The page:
Let me begin by stating that I am not a conspiracy theorist. I believe that Oswald acted alone, Elvis is dead, and that Amelia Earhart did not spend her final days playing canasta in Passaic, New Jersey. I don’t read the National Enquirer or the Weekly World News, and I’m pretty certain that no one has ever married an alien (unless Miley Cyrus has clandestinely tied the knot). With that being said, let me be the first to postulate that the execrable performance of the Obamacare exchanges, and the electrical problems that are being experienced by the new NSA data center just might have a little more in common than one might think. That’s right kids. I think this is more than just a coinkydink. The question that should be on all of our minds is who are the clandestine masterminds behind these seemingly unrelated instances of governmental ineptitude?
I admit that, on the surface, the failure of a few websites and 10 reported incidents of arc flash meltdowns would appear to be totally unrelated but wouldn’t you agree the timing is just a little too convenient? I mean it’s not like both of these endeavors were begun yesterday. The NSA facility has been in the design and construction phase for the past eighteen months, and they’ve been working on the healthcare exchanges for the last three years. Now we all know that building a secure e-commerce website, or a data center, is no walk in the park, but since both of these projects were undertaken by the most savvy professionals that our tax dollars could buy, surely their issues must be the work of some unseen malevolent cabal.
The more spiritual among you may chalk this up to karma, based on the aversion of the majority of Americans to having the government take over one-sixth of their economy or reading their tweets, but that just seems a little too “new agey” for issues as serious as these. Some may blame the Russians—The 80’s are back! Welcome back to the global stage boys—but they seem pretty content to sit back and watch us self-immolate rather than to get involved something like this. The Chinese would also seem like logical suspects, but what do they care if some guy in Maryland can’t find a doctor, and since we seem to be more interested in spying on ourselves than some party apparatchik in Beijing, it looks like they’ve decided to sit this one out.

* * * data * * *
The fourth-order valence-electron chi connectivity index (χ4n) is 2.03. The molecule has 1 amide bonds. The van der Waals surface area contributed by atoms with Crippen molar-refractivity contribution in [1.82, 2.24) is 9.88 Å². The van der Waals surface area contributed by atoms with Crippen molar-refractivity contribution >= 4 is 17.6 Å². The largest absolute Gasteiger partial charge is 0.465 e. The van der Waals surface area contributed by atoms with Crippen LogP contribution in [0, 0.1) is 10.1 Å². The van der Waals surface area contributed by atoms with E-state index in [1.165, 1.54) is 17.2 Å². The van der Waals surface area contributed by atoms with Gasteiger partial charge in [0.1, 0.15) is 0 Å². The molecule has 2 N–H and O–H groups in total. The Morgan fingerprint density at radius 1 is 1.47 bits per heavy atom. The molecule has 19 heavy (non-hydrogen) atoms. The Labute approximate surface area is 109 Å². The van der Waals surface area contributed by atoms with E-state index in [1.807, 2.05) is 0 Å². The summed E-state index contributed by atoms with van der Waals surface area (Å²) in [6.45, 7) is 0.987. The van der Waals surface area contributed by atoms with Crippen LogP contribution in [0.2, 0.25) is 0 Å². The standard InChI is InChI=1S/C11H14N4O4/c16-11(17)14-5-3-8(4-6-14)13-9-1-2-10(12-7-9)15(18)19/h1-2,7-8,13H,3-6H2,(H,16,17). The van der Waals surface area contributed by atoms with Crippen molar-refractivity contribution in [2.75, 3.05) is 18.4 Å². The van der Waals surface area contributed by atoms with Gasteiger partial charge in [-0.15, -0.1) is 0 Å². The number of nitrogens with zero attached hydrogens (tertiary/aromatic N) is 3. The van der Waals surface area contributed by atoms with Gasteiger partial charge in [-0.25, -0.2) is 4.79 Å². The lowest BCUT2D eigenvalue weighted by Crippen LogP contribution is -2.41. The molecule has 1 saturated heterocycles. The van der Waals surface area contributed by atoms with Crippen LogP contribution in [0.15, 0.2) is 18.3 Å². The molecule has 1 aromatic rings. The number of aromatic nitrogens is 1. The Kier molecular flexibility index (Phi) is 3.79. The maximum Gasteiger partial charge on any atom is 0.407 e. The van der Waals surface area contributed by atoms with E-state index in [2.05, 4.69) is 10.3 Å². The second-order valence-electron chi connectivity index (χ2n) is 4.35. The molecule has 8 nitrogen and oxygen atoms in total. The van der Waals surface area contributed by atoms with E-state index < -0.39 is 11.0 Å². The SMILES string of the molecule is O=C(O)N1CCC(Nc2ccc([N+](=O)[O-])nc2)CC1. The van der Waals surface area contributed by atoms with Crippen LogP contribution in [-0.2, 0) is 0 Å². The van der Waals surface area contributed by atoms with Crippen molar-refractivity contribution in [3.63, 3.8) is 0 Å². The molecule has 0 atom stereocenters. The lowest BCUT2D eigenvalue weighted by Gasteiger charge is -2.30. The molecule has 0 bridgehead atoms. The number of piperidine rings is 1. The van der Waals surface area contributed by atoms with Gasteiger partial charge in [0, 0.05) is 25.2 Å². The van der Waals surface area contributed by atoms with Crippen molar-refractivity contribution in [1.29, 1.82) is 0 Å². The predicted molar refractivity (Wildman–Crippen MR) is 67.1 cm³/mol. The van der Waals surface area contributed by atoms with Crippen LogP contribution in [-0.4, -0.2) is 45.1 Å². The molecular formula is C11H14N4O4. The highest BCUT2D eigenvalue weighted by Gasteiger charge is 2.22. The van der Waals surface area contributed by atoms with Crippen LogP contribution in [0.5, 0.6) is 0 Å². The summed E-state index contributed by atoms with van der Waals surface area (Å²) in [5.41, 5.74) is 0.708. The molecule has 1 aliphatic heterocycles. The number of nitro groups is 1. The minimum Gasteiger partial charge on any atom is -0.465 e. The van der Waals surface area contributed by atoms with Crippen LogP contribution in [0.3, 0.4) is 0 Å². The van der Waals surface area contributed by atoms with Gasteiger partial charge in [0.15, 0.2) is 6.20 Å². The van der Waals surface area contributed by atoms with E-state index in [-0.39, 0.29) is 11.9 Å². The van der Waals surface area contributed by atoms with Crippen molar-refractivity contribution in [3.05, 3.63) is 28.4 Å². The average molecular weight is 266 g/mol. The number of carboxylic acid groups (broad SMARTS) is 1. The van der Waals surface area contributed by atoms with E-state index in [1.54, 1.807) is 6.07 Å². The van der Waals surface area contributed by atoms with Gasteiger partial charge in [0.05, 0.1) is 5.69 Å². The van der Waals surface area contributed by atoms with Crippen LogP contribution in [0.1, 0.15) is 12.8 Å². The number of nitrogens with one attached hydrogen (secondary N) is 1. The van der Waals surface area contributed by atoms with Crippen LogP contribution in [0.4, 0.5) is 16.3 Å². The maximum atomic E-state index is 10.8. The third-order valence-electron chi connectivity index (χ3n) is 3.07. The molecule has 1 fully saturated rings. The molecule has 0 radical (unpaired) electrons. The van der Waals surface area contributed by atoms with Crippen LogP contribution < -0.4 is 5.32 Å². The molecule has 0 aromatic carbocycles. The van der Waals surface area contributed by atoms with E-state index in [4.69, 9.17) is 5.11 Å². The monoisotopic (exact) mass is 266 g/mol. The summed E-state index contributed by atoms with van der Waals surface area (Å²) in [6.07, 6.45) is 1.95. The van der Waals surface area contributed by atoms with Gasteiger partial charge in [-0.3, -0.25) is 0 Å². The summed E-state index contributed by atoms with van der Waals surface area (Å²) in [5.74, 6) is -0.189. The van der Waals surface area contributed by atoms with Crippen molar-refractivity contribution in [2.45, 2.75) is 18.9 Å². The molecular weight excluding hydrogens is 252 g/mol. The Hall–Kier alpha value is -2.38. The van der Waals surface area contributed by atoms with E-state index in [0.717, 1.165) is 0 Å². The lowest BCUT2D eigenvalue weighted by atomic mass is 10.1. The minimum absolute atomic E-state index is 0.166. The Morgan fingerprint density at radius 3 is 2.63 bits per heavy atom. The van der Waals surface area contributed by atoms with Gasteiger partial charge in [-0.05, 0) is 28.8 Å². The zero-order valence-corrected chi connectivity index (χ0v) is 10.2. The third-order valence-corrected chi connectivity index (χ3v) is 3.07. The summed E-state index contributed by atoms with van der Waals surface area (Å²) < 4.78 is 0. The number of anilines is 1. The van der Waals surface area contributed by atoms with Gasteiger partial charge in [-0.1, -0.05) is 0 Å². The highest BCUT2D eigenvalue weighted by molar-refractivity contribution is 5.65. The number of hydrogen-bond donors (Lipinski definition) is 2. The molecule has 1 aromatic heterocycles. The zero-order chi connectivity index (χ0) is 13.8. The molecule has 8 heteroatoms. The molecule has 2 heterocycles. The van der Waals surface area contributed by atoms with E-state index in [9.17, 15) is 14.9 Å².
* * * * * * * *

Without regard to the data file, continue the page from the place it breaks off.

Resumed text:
Obviously, if these coordinated attacks are not being mounted from beyond our shores then it looks like we may have to look inward to identify the culprits. Since The Tea Party is the domestic hate group de jour, they seem like a logical “disgruntled group of interest”. But really, aren’t these just a bunch of rich folks who were always going to hide their money offshore and pay for their own physicians and insurance anyway? Plus, I don’t think even their most ardent detractors believe they are placing a whole lot of calls to Imams in Yemen, so that let’s them off the hook. Naturally, there are the usual assortment of progressive groups with conflicting agendas that could be suspected, or those Anonymous guys who just seem to hate everything, but in each of these cases their positive disposition toward the prospect of getting their insurance paid for using somebody else’s dime would rule them out on the ACA stuff at least. Certainly the Mob always provides a potential group of suspects, but I don’t think guys with names like Joey the Hammer and Vito the Iceman play much in the cyber arena. Their efforts seem to include a desire for more of a “personal” touch, and I don’t think they even have a Utah branch so let’s cross them off the list as well.
Although we’ve eliminated some of the most obvious suspects in these attempts to thwart the best government intentions, I don’t think a conspiracy can be ruled out as the root cause. The problem with conspiracies is that they take a long time to sort out and usually require a death—like that guy “Deep Throat” from Watergate—or an Oliver Stone movie to answer all of our questions. Until that time we can only continue to wait, wonder and hypothesize. Fortunately for us, I’ve heard that signing up on one of the ACA exchanges gives us plenty of time for all three.